Writing Right with Dmitri: Atmospheric Elements
It was a dark and stormy night…
Okay, that's a giveaway. But how about this one?
Wuthering Heights is the name of Mr. Heathcliff’s dwelling. ‘Wuthering’ being a significant provincial adjective, descriptive of the atmospheric tumult to which its station is exposed in stormy weather. Pure, bracing ventilation they must have up there at all times, indeed: one may guess the power of the north wind blowing over the edge, by the excessive slant of a few stunted firs at the end of the house; and by a range of gaunt thorns all stretching their limbs one way, as if craving alms of the sun.
Emily Bronte, Wuthering Heights.
We sort of get the idea that there's a lot of weather going on, right? That's a good start on the Yorkshire atmosphere. Those moors are practically a character in the story, so it's best to get the weather in at once. You see what we're driving at. This is October, the spookiest month of the year, especially for writers. We've got to take the time to build up some atmosphere.
The weather's a good topic, particularly if you're British and talk about it all the time. Besides, rainstorms, snowstorms, windstorms…heck, anything blustery and inclement, will do some of the broody work for you. But what about the indoor atmosphere? Can you do anything about that?
The paint and paper look as if a boys' school had used it. It is stripped off – the paper – in great patches all around the head of my bed, about as far as I can reach, and in a great place on the other side of the room low down. I never saw a worse paper in my life.
One of those sprawling flamboyant patterns committing every artistic sin.
It is dull enough to confuse the eye in following, pronounced enough to constantly irritate and provoke study, and when you follow the lame uncertain curves for a little distance they suddenly commit suicide – plunge off at outrageous angles, destroy themselves in unheard of contradictions.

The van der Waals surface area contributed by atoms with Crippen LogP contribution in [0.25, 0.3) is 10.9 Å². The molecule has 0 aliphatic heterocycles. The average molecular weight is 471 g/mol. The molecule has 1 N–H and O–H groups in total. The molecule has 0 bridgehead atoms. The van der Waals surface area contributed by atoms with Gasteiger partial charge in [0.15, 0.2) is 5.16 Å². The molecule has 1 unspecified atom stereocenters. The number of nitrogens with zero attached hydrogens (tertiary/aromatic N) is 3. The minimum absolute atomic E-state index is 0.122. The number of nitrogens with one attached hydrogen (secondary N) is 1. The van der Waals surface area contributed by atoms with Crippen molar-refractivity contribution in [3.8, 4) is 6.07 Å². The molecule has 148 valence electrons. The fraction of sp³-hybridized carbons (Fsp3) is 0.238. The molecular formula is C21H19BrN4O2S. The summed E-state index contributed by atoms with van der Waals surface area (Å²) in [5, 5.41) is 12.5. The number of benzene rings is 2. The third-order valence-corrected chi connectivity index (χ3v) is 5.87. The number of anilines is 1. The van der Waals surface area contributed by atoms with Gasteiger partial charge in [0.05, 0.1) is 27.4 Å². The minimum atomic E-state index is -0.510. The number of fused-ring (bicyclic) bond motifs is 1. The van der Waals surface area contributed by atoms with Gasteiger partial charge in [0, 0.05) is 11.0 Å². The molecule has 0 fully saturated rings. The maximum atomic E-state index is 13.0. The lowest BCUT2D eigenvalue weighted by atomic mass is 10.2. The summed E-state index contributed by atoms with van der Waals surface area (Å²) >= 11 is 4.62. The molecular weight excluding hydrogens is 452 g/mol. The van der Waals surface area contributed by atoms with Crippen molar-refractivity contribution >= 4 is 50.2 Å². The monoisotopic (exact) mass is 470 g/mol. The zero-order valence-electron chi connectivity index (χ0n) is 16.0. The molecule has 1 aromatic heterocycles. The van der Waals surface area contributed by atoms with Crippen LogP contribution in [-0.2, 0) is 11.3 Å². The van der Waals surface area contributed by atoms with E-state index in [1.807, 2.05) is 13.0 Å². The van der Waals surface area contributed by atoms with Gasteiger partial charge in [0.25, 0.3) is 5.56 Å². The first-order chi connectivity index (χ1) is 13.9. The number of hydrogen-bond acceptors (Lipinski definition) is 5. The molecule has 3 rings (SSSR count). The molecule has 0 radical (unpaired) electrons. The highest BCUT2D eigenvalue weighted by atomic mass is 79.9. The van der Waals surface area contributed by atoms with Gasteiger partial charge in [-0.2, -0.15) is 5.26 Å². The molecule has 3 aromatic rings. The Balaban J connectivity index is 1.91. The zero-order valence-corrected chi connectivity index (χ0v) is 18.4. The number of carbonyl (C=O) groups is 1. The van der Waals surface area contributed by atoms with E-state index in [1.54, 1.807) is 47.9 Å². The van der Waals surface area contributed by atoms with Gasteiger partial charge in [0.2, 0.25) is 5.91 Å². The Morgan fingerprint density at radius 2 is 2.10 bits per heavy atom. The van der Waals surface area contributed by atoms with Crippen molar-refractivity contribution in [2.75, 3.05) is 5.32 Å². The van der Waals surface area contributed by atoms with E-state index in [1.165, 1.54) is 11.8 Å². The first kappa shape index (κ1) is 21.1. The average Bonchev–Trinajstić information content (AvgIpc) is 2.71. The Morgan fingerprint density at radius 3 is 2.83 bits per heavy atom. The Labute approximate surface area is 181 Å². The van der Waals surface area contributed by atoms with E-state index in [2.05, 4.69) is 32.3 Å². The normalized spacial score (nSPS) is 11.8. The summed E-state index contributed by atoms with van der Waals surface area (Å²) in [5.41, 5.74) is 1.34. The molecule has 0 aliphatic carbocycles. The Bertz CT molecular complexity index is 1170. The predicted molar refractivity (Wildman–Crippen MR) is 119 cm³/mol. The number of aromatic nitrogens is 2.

The color is repellent, almost revolting; a smouldering unclean yellow, strangely faded by the slow-turning sunlight.
It is a dull yet lurid orange in some places, a sickly sulphur tint in others.
Charlotte Perkins Gilman, The Yellow Wallpaper.
This wallpaper, too, is pretty much a character in the story. And talk about a poisonous atmosphere…somehow, the nasty wallpaper seems to have a lot to do with the creepiness of the house, the mental state of the narrator, and even her ongoing feud with her spouse. Amazing how powerful cheap wallpaper can be, as Noel Coward might have said.
But mark something else about that wallpaper: the curves 'commit suicide'. Now, that's a subtle touch. At first, you're too busy laughing at this woman's fussing about the wallpaper in a rented house to notice – who is she, the interior decoration police? – but it sticks in the back of your head. And it tickles that sense you have, the one you use as a reader to scope out what's coming next. You begin to worry about this neurotic woman. She might be more disturbed – by her husband, her life, her lack of agency – than she's letting on to her friend, the one she's writing to. We'll have to read on to find out, of course.